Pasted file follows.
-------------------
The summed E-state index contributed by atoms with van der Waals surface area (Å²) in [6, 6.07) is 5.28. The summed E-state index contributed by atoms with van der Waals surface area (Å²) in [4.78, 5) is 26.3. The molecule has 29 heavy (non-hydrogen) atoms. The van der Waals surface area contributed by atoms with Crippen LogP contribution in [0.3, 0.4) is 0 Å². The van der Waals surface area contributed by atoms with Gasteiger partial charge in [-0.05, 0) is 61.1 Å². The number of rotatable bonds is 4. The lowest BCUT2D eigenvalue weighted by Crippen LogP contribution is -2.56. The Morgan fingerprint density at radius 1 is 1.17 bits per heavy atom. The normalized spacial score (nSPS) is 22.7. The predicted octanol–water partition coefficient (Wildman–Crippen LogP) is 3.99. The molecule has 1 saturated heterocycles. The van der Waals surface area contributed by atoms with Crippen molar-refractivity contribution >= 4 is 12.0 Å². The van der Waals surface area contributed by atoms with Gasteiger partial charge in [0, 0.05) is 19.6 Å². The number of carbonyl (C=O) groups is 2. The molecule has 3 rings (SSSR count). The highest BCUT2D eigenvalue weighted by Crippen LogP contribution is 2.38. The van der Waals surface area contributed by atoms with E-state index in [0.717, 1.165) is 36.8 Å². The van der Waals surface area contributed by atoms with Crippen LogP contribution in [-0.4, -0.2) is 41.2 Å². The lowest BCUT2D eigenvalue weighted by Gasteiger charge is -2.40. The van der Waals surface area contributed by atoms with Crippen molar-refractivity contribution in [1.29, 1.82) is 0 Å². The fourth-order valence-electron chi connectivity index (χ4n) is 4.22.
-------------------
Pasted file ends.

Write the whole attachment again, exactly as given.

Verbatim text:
The summed E-state index contributed by atoms with van der Waals surface area (Å²) in [6, 6.07) is 5.28. The summed E-state index contributed by atoms with van der Waals surface area (Å²) in [4.78, 5) is 26.3. The molecule has 29 heavy (non-hydrogen) atoms. The van der Waals surface area contributed by atoms with Crippen LogP contribution in [0.3, 0.4) is 0 Å². The van der Waals surface area contributed by atoms with Gasteiger partial charge in [-0.05, 0) is 61.1 Å². The number of rotatable bonds is 4. The lowest BCUT2D eigenvalue weighted by Crippen LogP contribution is -2.56. The Morgan fingerprint density at radius 1 is 1.17 bits per heavy atom. The normalized spacial score (nSPS) is 22.7. The predicted octanol–water partition coefficient (Wildman–Crippen LogP) is 3.99. The molecule has 1 saturated heterocycles. The van der Waals surface area contributed by atoms with Crippen molar-refractivity contribution >= 4 is 12.0 Å². The van der Waals surface area contributed by atoms with Gasteiger partial charge in [0, 0.05) is 19.6 Å². The number of carbonyl (C=O) groups is 2. The molecule has 3 rings (SSSR count). The highest BCUT2D eigenvalue weighted by Crippen LogP contribution is 2.38. The van der Waals surface area contributed by atoms with E-state index in [0.717, 1.165) is 36.8 Å². The van der Waals surface area contributed by atoms with Crippen LogP contribution in [-0.4, -0.2) is 41.2 Å². The lowest BCUT2D eigenvalue weighted by Gasteiger charge is -2.40. The van der Waals surface area contributed by atoms with Crippen molar-refractivity contribution in [1.29, 1.82) is 0 Å². The fourth-order valence-electron chi connectivity index (χ4n) is 4.22.